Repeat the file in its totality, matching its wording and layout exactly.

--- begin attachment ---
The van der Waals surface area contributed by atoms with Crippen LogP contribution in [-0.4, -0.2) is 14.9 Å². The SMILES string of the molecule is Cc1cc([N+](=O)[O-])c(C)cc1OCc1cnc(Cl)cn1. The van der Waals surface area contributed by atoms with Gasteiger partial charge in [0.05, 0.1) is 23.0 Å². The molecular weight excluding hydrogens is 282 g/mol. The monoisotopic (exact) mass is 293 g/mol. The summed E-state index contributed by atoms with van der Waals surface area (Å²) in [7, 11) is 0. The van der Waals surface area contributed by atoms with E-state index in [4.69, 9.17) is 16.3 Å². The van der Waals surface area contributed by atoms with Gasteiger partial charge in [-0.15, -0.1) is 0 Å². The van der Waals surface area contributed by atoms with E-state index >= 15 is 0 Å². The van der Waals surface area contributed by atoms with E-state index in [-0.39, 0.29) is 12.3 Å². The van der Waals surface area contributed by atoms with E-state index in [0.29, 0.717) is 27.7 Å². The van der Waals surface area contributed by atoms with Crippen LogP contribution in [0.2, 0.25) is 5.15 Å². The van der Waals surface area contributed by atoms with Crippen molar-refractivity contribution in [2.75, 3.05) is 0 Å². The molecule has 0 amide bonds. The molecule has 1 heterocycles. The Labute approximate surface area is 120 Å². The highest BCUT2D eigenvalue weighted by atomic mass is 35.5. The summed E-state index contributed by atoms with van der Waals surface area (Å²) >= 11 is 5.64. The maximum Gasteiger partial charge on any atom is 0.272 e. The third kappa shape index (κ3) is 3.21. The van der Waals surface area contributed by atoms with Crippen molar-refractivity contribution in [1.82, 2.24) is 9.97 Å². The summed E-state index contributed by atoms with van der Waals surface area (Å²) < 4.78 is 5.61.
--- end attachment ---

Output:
The van der Waals surface area contributed by atoms with Crippen LogP contribution in [-0.4, -0.2) is 14.9 Å². The SMILES string of the molecule is Cc1cc([N+](=O)[O-])c(C)cc1OCc1cnc(Cl)cn1. The van der Waals surface area contributed by atoms with Gasteiger partial charge in [0.05, 0.1) is 23.0 Å². The molecular weight excluding hydrogens is 282 g/mol. The monoisotopic (exact) mass is 293 g/mol. The summed E-state index contributed by atoms with van der Waals surface area (Å²) in [7, 11) is 0. The van der Waals surface area contributed by atoms with E-state index in [4.69, 9.17) is 16.3 Å². The van der Waals surface area contributed by atoms with Gasteiger partial charge in [-0.15, -0.1) is 0 Å². The van der Waals surface area contributed by atoms with E-state index >= 15 is 0 Å². The van der Waals surface area contributed by atoms with E-state index in [-0.39, 0.29) is 12.3 Å². The van der Waals surface area contributed by atoms with E-state index in [0.29, 0.717) is 27.7 Å². The van der Waals surface area contributed by atoms with Crippen LogP contribution in [0.2, 0.25) is 5.15 Å². The van der Waals surface area contributed by atoms with Crippen molar-refractivity contribution in [2.75, 3.05) is 0 Å². The molecule has 0 amide bonds. The molecule has 1 heterocycles. The Labute approximate surface area is 120 Å². The highest BCUT2D eigenvalue weighted by atomic mass is 35.5. The summed E-state index contributed by atoms with van der Waals surface area (Å²) >= 11 is 5.64. The maximum Gasteiger partial charge on any atom is 0.272 e. The third kappa shape index (κ3) is 3.21. The van der Waals surface area contributed by atoms with Crippen molar-refractivity contribution in [1.82, 2.24) is 9.97 Å². The summed E-state index contributed by atoms with van der Waals surface area (Å²) < 4.78 is 5.61.